Is the agreement with Rosatom or with the Russian government and what is this plant going to cost the country financially?
Our agreement is with the Russian Federation, signed on behalf of Nigeria by the Nigeria Atomic Energy Commission (NAEC) and Rosatom in 2009. Later on, we developed an agreement specifically targeting Nuclear power plants and that was signed by both parties again on behalf of our government in 2012 and these agreements were ratified by the Federal Executive Council (FEC). IN 2016, we signed another agreement on the research reactor centre in Abuja between both countries and signed by the same two parties. However, on October 30 last year, we signed a project development agreement on the research reactor and power plants between NAEC and Rosatom Overseas. As for the infrastructure on ground, we recently hosted an integrated nuclear infrastructure review mission in 2015, where the international Atomic Agency came to access the level of our infrastructure and our regulatory body which is the Nigerian Nuclear Regulatory Authority (NNRA) who also had the mission to review their infrastructure. We cannot develop the entire infrastructure in one day and as we move to each phase, we have different requirements and needs that you develop stage-wise. The key ingredient for any nuclear development plant, whether it’s for power or not, is personnel and human resources. We have a three phase programme and the first is to get the appropriate human resources and that is what we have been concentrating on for a while. As for the cost, I cannot specifically give any figure because it depends on the type you want to build and the infrastructure you have. It also depends on location and several other factors. But going by the rule of thumb, it is about 5,000 dollars per kilowatt of energy; so if you take a thousand megawatts plant, you are talking of about 5-6 billion dollars. As you improve the safety of the plant and its longevity, the price may go up significantly. A nuclear power plant is not a thing of one generation; it can last between 60-100 years so you have to be careful and concise when you want to venture into it. We want our first plant to generate between 1000-1,200 megawatts, then we up it to four plants of the same capacity. Hopefully, when we are done, this would be about 4.8 gigawatts in total; we cannot build all of them at a go.

Regarding safety, what are you doing to allay the fears of Nigerians on the general safety of a nuclear power plant being constructed?
Nuclear is a phobia everywhere in the world and everyone has their ideas regarding it. Yet, the same Nigerians use planes that can crash at any time and are not worried. They drive their cars despite the fact that they could be involved in road crashes. You cannot say because you are afraid of carjacking not leave your house yet some people, because of their phobia, claim nuclear is dangerous. What in life isn’t dangerous? Safety has always been a major concern in the nuclear industry, right from the planning stage. The regulatory body has to ensure that things are done properly and we are putting in place the entire appropriate infrastructure, in terms of planning, in terms of technology selection, partnership building, appropriate sourcing of human resources because these are all things that contribute to the safety and security of the plants. I don’t have to jump out and start making noise; I believe in talking to the appropriate groups at the appropriate time. I don’t want to talk of its safety with mouth alone, instead I will present the facts, organise talk shows to educate people. I am challenging the press to do more in educating the masses because the onus lies on the media. Nuclear has the least waste compared to other energy sources. The C02 that we are emitting, nobody talks about it, the acid rains, nobody talks about that but nuclear plans the disposal of its waste from the start. People might be afraid because of one or two reasons but I would say categorically, it is safe and we would do whatever it takes to educate and engage Nigeians not just on safety but also on the need for nuclear energy. We have taken it gradual because Nigerians expectations are very high and if for whatever reason, things do not work out as planned, people would think we are lying. We have immense support from the government despite funding issues we are battling with now but it is normal.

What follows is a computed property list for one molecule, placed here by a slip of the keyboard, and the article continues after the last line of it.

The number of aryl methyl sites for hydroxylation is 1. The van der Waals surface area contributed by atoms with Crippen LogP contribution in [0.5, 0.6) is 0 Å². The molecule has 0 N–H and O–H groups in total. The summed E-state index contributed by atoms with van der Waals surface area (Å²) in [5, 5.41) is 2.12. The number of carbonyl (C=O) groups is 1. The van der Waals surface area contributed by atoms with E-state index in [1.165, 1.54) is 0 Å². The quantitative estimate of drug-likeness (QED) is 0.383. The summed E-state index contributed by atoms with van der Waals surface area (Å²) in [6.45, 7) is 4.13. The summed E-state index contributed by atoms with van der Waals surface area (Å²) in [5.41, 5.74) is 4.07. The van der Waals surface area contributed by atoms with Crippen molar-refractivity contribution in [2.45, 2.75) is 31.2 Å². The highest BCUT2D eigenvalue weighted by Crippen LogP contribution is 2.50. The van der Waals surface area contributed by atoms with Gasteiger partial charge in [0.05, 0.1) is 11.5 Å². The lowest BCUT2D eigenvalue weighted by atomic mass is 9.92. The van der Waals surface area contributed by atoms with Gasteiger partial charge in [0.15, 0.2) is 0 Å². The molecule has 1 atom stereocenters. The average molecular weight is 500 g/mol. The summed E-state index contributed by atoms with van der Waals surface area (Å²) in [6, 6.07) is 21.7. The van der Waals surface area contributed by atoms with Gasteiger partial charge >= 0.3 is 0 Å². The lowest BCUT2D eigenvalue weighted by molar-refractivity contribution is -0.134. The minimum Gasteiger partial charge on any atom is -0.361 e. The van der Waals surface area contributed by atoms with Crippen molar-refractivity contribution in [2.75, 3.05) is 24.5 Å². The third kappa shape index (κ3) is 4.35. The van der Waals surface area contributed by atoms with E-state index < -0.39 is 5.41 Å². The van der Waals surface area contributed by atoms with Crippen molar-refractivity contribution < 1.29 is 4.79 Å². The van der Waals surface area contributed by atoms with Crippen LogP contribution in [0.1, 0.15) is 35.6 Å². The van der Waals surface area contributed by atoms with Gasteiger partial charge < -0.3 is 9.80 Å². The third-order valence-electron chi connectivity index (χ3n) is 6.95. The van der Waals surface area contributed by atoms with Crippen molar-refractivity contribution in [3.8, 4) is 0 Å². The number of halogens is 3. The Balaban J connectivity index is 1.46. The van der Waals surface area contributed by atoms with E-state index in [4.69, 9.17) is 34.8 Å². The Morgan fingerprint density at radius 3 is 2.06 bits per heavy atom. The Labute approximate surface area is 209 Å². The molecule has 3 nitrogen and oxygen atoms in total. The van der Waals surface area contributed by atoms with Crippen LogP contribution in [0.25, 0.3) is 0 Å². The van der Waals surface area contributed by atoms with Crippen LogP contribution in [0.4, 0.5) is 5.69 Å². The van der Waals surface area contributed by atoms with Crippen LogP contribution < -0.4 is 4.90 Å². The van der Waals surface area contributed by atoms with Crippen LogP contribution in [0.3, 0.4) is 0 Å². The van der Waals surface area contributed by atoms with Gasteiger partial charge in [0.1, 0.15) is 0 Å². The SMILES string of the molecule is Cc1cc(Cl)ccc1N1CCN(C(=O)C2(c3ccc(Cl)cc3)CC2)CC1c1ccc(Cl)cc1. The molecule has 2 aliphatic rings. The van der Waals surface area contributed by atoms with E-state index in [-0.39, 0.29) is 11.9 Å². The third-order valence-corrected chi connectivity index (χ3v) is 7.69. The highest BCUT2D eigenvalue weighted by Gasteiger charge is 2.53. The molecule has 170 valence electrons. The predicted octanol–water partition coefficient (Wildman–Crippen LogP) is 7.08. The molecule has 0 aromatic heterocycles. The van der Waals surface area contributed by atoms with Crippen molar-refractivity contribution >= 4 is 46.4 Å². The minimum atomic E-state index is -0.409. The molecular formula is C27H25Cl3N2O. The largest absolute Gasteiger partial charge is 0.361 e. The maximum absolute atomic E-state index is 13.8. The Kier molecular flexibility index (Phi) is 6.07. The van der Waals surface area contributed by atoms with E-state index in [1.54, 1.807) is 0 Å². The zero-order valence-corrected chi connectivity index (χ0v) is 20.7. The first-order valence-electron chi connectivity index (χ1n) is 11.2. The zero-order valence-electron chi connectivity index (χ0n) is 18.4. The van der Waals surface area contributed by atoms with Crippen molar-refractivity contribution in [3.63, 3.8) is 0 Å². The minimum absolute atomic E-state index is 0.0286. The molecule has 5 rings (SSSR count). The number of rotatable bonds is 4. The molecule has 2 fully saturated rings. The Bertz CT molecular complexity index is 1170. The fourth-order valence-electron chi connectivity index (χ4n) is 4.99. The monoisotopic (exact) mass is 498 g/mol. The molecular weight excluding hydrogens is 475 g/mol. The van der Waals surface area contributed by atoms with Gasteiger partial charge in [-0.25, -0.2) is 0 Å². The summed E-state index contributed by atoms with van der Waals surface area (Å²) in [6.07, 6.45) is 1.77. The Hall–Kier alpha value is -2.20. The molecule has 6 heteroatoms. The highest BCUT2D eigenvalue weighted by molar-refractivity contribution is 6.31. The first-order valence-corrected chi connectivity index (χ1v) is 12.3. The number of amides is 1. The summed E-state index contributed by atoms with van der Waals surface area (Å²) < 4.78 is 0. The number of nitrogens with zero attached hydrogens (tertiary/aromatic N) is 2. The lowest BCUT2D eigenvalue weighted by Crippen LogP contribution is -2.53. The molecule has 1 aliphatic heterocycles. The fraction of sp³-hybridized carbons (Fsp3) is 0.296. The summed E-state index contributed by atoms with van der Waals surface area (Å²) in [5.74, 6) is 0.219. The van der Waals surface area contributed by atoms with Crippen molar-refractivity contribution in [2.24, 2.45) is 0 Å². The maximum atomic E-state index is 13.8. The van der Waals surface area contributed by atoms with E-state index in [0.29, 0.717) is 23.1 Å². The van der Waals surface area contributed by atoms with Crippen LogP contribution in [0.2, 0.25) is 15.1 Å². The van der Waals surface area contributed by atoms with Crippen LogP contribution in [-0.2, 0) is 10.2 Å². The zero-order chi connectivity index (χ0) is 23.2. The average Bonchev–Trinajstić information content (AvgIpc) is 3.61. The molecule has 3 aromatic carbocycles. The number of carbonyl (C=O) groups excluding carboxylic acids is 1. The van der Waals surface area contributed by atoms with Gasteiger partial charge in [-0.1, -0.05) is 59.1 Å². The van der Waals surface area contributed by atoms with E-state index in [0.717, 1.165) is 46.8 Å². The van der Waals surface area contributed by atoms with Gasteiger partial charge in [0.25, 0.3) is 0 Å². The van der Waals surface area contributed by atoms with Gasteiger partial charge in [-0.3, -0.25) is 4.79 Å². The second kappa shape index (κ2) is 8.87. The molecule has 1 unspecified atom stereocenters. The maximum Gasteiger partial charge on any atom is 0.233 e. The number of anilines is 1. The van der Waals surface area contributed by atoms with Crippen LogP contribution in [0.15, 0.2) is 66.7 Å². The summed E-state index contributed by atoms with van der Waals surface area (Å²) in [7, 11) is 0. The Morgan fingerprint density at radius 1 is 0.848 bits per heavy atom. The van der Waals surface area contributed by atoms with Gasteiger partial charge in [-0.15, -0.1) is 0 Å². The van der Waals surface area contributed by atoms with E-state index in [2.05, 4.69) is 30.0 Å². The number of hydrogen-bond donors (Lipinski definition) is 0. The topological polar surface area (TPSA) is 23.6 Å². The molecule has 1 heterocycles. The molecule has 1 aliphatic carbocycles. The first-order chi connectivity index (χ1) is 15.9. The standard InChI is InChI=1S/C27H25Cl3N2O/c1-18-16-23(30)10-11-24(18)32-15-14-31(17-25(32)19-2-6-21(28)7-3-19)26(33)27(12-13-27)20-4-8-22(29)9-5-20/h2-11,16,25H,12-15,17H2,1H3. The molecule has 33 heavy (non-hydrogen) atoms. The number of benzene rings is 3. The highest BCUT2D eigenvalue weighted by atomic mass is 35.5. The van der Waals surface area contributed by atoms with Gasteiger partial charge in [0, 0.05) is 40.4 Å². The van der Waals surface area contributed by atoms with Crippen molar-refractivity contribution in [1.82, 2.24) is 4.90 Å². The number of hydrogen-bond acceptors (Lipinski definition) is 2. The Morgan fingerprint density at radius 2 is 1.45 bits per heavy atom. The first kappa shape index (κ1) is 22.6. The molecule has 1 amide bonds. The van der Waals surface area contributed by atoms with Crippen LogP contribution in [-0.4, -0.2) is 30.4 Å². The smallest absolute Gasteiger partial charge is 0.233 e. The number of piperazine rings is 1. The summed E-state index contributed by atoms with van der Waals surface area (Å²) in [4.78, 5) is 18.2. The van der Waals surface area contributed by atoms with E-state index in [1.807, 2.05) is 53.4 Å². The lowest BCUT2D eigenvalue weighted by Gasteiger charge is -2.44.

In the light of these funding issues, can you still meet our mid 2020 target?
We will do our work and leave government to do theirs to provide the necessary tools. All the governments we have had have been supportive of these plans, right from Obasanjo to Yar’adua then Jonathan and the present government. Funding depends on the exigencies of government and as we know, there are so many issues fighting for the available money at hand and  you have to be able to balance the budget so that everyone gets a piece. As for sourcing uranium and uranium enrichment, we are not contemplating that yet at this stage because it is complicated and the cost of doing this is enormous compared to the extent of our nuclear power programme. If we are to do it, we are going to incur unnecessary costs, money that could be used to build the plants and that is not something we want to focus on. We don’t have to have uranium in the country, if we sign an agreement, it would be covered in the agreement. Very few countries enrich and fabricate their own uranium, and most countries that have had issues concerning nuclear weapons have been because of uranium enrichment, nothing else. There is a borderline between uranium needed for nuclear weapons and what is needed for technology. Considering our need for four plants and other issues, circumstances do not favour us enriching uranium at this stage.